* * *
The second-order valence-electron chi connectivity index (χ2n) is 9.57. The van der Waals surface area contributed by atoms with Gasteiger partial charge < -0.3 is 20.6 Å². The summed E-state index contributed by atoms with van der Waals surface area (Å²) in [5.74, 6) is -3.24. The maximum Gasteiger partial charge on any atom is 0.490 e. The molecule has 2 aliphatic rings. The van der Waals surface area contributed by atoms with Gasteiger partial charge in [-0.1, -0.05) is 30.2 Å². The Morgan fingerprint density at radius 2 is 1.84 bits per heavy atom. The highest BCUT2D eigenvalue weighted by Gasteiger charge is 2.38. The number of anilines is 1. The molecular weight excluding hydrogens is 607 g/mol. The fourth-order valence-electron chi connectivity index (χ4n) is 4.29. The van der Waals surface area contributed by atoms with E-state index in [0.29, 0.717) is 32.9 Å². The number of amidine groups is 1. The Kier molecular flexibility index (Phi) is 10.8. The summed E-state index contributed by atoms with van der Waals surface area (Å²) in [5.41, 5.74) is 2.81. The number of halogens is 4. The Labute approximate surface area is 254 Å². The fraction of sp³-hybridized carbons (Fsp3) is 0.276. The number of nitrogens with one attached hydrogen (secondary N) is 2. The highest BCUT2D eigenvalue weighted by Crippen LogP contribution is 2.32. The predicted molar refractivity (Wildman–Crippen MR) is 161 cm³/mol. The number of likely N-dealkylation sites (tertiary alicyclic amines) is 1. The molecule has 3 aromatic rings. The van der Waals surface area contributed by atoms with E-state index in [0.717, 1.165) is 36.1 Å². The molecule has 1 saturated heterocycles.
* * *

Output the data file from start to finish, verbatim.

The second-order valence-electron chi connectivity index (χ2n) is 9.57. The van der Waals surface area contributed by atoms with Gasteiger partial charge < -0.3 is 20.6 Å². The summed E-state index contributed by atoms with van der Waals surface area (Å²) in [5.74, 6) is -3.24. The maximum Gasteiger partial charge on any atom is 0.490 e. The molecule has 2 aliphatic rings. The van der Waals surface area contributed by atoms with Gasteiger partial charge in [-0.1, -0.05) is 30.2 Å². The Morgan fingerprint density at radius 2 is 1.84 bits per heavy atom. The highest BCUT2D eigenvalue weighted by Gasteiger charge is 2.38. The number of anilines is 1. The molecular weight excluding hydrogens is 607 g/mol. The fourth-order valence-electron chi connectivity index (χ4n) is 4.29. The van der Waals surface area contributed by atoms with E-state index in [0.29, 0.717) is 32.9 Å². The number of amidine groups is 1. The Kier molecular flexibility index (Phi) is 10.8. The summed E-state index contributed by atoms with van der Waals surface area (Å²) in [5.41, 5.74) is 2.81. The number of halogens is 4. The Labute approximate surface area is 254 Å². The fraction of sp³-hybridized carbons (Fsp3) is 0.276. The number of nitrogens with one attached hydrogen (secondary N) is 2. The highest BCUT2D eigenvalue weighted by Crippen LogP contribution is 2.32. The predicted molar refractivity (Wildman–Crippen MR) is 161 cm³/mol. The number of likely N-dealkylation sites (tertiary alicyclic amines) is 1. The molecule has 3 aromatic rings. The van der Waals surface area contributed by atoms with E-state index in [0.717, 1.165) is 36.1 Å². The molecule has 1 saturated heterocycles.